Like other artists I’ve spoken to, the weeks that have passed in isolation—witnessing from a distance the deaths of thousands and the utter bureaucratic failure of the government to protect the most vulnerable people—have understandably led to an unrecognizable feeling of listlessness in the studio. Our global pause extends into all areas of our life, and in this period of de-growth, “progress” and “productivity” in the studio seem facile, even selfish. Without any exhibitions in the foreseeable future, I’ve been thinking about what it means to continue making physical art without the physical art world. It’s a bit like a collapsed building with a once-elegant facade, and without any walls, you’re left looking at the remains of its foundation, wondering what it contains that’s substantial enough to build upon. This pause allows us to examine our practices as they relate to a system in a rare moment of suspension: without mobility, we have an opportunity to observe how things look when they are standing still.
I’ve been thinking about all of us living inside. More than ever, it affirms for me the importance of painting as a physical experience. I was always a little brokenhearted that a majority of viewers would only ever see paintings through an online format of documentation. Despite its inherent 2D nature, the smallest nuances of a painting seen in person are crucial to really knowing it, intimately: I always insist that paintings are watched, not looked at, and that their physicality necessitates a time-based experience. Paintings are also a place, a site; people congregate there.
I found that your questions about translation are so compelling to me, Daisy, in this moment as a chance to (try to) articulate what might be at the core of our practices and processes when the facade of the art world is stripped away. In this context of a global pandemic, I think we are questioning not only what aspects of experience we want to translate or are worth translating to create meaning, but also how translation makes our experiences meaningful. The process, in this sense, is infinitely more valuable than the product.
For several years I was making paintings based on very personal experiences of erotic and emotional encounters. Very simply, the paintings were catalyzed by being in love. But questions arose of how to translate this emotion, translate it sensitively, and how to translate the specifics of a physical encounter into a physical encounter for the viewer. Why was the specific medium of painting an appropriate container? How could it give form to a feeling, and feeling to a form? How can emotion live inside of—and translate all of its complexities—in a non-living substance? Emotional experience necessitates a body, and everybody is culturally unique. A quick conversation with Frieda affirmed that language will in some way always be inadequate—even a barrier to understanding the unique experience of love—and for that reason translation is an impossibility. What tastes salty to me may not be salty for you, just as asking, “How are you feeling today,” is completely different and cannot encompass the complexity of, “How does your heart beat today,” or, “How is your wind,” in another language. Painting is an apt medium for translation because of its inadequacy: there is an inherent sense of lack in trying to transpose a three-dimensional world in two dimensions—feeling into form—but the gap between image and language is so fruitful. Paint is, quite literally, fluid: I move it from place to place and erase it, a lot. It exhibits the signs of its own failure, it evidences what was impossible to translate and in doing so, opens a new kind of space.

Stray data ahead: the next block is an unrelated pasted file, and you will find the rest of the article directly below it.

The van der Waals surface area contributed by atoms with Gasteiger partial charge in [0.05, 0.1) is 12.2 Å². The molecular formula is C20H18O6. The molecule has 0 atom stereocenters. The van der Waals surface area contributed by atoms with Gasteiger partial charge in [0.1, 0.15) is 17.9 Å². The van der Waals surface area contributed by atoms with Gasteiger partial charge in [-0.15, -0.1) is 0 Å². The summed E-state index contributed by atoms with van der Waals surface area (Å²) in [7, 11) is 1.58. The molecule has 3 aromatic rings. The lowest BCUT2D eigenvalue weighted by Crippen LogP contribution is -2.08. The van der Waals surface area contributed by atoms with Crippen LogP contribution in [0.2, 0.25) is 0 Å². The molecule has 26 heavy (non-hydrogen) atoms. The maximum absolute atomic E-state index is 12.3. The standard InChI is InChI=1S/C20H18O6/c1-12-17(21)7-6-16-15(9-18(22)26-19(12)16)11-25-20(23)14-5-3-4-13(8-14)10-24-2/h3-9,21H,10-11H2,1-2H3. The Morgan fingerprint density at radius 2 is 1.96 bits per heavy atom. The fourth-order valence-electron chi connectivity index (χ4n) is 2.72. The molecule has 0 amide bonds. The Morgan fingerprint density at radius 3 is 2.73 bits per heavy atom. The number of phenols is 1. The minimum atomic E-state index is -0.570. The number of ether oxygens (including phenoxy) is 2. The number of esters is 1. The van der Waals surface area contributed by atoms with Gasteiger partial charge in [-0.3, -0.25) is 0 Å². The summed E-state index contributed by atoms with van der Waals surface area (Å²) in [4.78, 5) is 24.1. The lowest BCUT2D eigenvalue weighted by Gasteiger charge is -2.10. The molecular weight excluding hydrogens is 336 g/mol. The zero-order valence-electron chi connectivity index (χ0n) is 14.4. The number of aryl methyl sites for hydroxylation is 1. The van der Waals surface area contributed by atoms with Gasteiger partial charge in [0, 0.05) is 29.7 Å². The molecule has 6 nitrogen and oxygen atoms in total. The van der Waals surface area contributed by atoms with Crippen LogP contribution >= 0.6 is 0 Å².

So like you, Daisy, I am interested in the labor and process of translation itself, and the opportunities that arise from its impossibility: not what is lost in translation but gained. Translation may be impossible, but maybe it's possible to translate its impossibility.
I came across a word recently—catachresis—which is to deliberately use a word in a way that is not correct. It’s considered a mistake in language but has the power to change the meanings of words through misuse. It seemed to be the perfect word to describe my own deliberate misuse of objects, animals, human bodies, and space in my work; to try and redefine a pictorial language or, at the very least, resist the rules that govern the pictorial language of historical painting from which I often glean. I don’t simply endeavor to translate personal experience, but to locate and understand it in the context of patriarchy and within a syntax of existing pictorial language as a feminist artist. Whew! The result of my painterly catachresis has been an illogical or irrational pictorial space, an indeterminate number of bodies, genders, species… without hierarchy. An impossible body allows us to consider what is possible, to consider potentiality. I am always looking for the moment in which things become impossible, either figuratively or spatially, but which still register in a way that makes formal sense. This uncertainty is a form of intimacy (something unrecognizable is, oddly, the place in which we can recognize ourselves the most). Likewise, an apple sliced in half with its seeds pointing downward like tears can portray the same emotional weight as sexual rejection. This recognition is a kind of intimacy. Or when a mark strikes a delicate balance between being an arm and a foot at the same time, but is also just a mark; misunderstanding and conflict are ways toward intimacy. What they share is an openness, or the space they try and provide for the other half of translation: interpretation. I am not trying to translate or universalize my experience, rather, I want to create a space in which a viewer can interpolate an experience of their own, to see what else is possible.